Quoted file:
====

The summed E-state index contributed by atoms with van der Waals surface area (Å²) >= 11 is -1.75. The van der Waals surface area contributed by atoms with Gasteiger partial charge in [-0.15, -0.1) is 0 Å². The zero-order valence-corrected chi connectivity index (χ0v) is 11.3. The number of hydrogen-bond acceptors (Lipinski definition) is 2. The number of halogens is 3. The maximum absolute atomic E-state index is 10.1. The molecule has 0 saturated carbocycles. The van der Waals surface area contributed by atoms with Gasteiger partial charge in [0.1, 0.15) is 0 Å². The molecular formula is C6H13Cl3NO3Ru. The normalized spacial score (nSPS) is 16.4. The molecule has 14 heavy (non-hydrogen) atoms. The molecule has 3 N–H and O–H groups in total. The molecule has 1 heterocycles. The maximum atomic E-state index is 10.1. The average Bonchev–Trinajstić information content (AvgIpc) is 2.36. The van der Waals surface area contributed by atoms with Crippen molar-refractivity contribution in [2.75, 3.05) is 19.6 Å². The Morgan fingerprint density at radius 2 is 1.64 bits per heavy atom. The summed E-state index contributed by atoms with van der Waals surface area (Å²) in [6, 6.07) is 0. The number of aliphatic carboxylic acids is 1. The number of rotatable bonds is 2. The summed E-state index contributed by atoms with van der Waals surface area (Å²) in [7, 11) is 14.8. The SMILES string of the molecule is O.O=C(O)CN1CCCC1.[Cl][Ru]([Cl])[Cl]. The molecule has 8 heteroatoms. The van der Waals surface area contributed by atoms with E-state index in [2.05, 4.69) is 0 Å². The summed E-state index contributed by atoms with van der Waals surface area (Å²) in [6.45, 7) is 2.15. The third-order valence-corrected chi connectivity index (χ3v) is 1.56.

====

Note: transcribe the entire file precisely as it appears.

The summed E-state index contributed by atoms with van der Waals surface area (Å²) >= 11 is -1.75. The van der Waals surface area contributed by atoms with Gasteiger partial charge in [-0.15, -0.1) is 0 Å². The zero-order valence-corrected chi connectivity index (χ0v) is 11.3. The number of hydrogen-bond acceptors (Lipinski definition) is 2. The number of halogens is 3. The maximum absolute atomic E-state index is 10.1. The molecule has 0 saturated carbocycles. The van der Waals surface area contributed by atoms with Gasteiger partial charge in [0.1, 0.15) is 0 Å². The molecular formula is C6H13Cl3NO3Ru. The normalized spacial score (nSPS) is 16.4. The molecule has 14 heavy (non-hydrogen) atoms. The molecule has 3 N–H and O–H groups in total. The molecule has 1 heterocycles. The maximum atomic E-state index is 10.1. The average Bonchev–Trinajstić information content (AvgIpc) is 2.36. The van der Waals surface area contributed by atoms with Crippen molar-refractivity contribution in [2.75, 3.05) is 19.6 Å². The Morgan fingerprint density at radius 2 is 1.64 bits per heavy atom. The summed E-state index contributed by atoms with van der Waals surface area (Å²) in [6, 6.07) is 0. The number of aliphatic carboxylic acids is 1. The number of rotatable bonds is 2. The summed E-state index contributed by atoms with van der Waals surface area (Å²) in [7, 11) is 14.8. The SMILES string of the molecule is O.O=C(O)CN1CCCC1.[Cl][Ru]([Cl])[Cl]. The molecule has 8 heteroatoms. The van der Waals surface area contributed by atoms with E-state index in [2.05, 4.69) is 0 Å². The summed E-state index contributed by atoms with van der Waals surface area (Å²) in [6.45, 7) is 2.15. The third-order valence-corrected chi connectivity index (χ3v) is 1.56.